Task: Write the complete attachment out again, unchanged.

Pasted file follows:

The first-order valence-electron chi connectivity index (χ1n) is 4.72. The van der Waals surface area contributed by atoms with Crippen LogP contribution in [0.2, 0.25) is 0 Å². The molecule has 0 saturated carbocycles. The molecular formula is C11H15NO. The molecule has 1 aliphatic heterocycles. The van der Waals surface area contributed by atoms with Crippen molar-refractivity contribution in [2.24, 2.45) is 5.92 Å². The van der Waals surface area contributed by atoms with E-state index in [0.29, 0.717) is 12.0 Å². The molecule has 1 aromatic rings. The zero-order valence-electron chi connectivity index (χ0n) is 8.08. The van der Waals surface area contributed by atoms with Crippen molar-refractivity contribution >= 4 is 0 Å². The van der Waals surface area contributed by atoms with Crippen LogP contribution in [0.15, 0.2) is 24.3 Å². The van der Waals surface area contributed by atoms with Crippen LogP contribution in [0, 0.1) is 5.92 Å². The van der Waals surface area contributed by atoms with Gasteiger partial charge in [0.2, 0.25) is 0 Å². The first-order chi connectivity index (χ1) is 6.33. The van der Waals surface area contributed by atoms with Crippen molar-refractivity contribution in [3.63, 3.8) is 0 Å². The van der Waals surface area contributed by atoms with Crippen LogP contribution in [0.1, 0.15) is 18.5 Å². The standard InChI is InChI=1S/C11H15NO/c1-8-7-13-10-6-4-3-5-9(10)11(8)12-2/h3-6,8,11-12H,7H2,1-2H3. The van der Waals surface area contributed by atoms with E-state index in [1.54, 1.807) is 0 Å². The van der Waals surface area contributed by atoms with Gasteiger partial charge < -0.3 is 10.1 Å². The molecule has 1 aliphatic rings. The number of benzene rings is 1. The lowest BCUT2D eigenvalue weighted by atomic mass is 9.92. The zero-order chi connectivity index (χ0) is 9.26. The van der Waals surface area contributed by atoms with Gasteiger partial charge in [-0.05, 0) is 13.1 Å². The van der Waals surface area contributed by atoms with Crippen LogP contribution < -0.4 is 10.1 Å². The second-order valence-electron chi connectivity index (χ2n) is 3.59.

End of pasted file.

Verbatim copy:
The first-order valence-electron chi connectivity index (χ1n) is 4.72. The van der Waals surface area contributed by atoms with Crippen LogP contribution in [0.2, 0.25) is 0 Å². The molecule has 0 saturated carbocycles. The molecular formula is C11H15NO. The molecule has 1 aliphatic heterocycles. The van der Waals surface area contributed by atoms with Crippen molar-refractivity contribution in [2.24, 2.45) is 5.92 Å². The van der Waals surface area contributed by atoms with E-state index in [0.29, 0.717) is 12.0 Å². The molecule has 1 aromatic rings. The zero-order valence-electron chi connectivity index (χ0n) is 8.08. The van der Waals surface area contributed by atoms with Crippen molar-refractivity contribution >= 4 is 0 Å². The van der Waals surface area contributed by atoms with Crippen LogP contribution in [0.15, 0.2) is 24.3 Å². The van der Waals surface area contributed by atoms with Crippen LogP contribution in [0, 0.1) is 5.92 Å². The van der Waals surface area contributed by atoms with Gasteiger partial charge in [0.2, 0.25) is 0 Å². The first-order chi connectivity index (χ1) is 6.33. The van der Waals surface area contributed by atoms with Crippen molar-refractivity contribution in [3.63, 3.8) is 0 Å². The van der Waals surface area contributed by atoms with Crippen LogP contribution in [0.1, 0.15) is 18.5 Å². The standard InChI is InChI=1S/C11H15NO/c1-8-7-13-10-6-4-3-5-9(10)11(8)12-2/h3-6,8,11-12H,7H2,1-2H3. The van der Waals surface area contributed by atoms with E-state index in [1.54, 1.807) is 0 Å². The van der Waals surface area contributed by atoms with Gasteiger partial charge < -0.3 is 10.1 Å². The molecule has 1 aliphatic rings. The number of benzene rings is 1. The lowest BCUT2D eigenvalue weighted by atomic mass is 9.92. The zero-order chi connectivity index (χ0) is 9.26. The van der Waals surface area contributed by atoms with Gasteiger partial charge in [-0.05, 0) is 13.1 Å². The van der Waals surface area contributed by atoms with Crippen LogP contribution < -0.4 is 10.1 Å². The second-order valence-electron chi connectivity index (χ2n) is 3.59.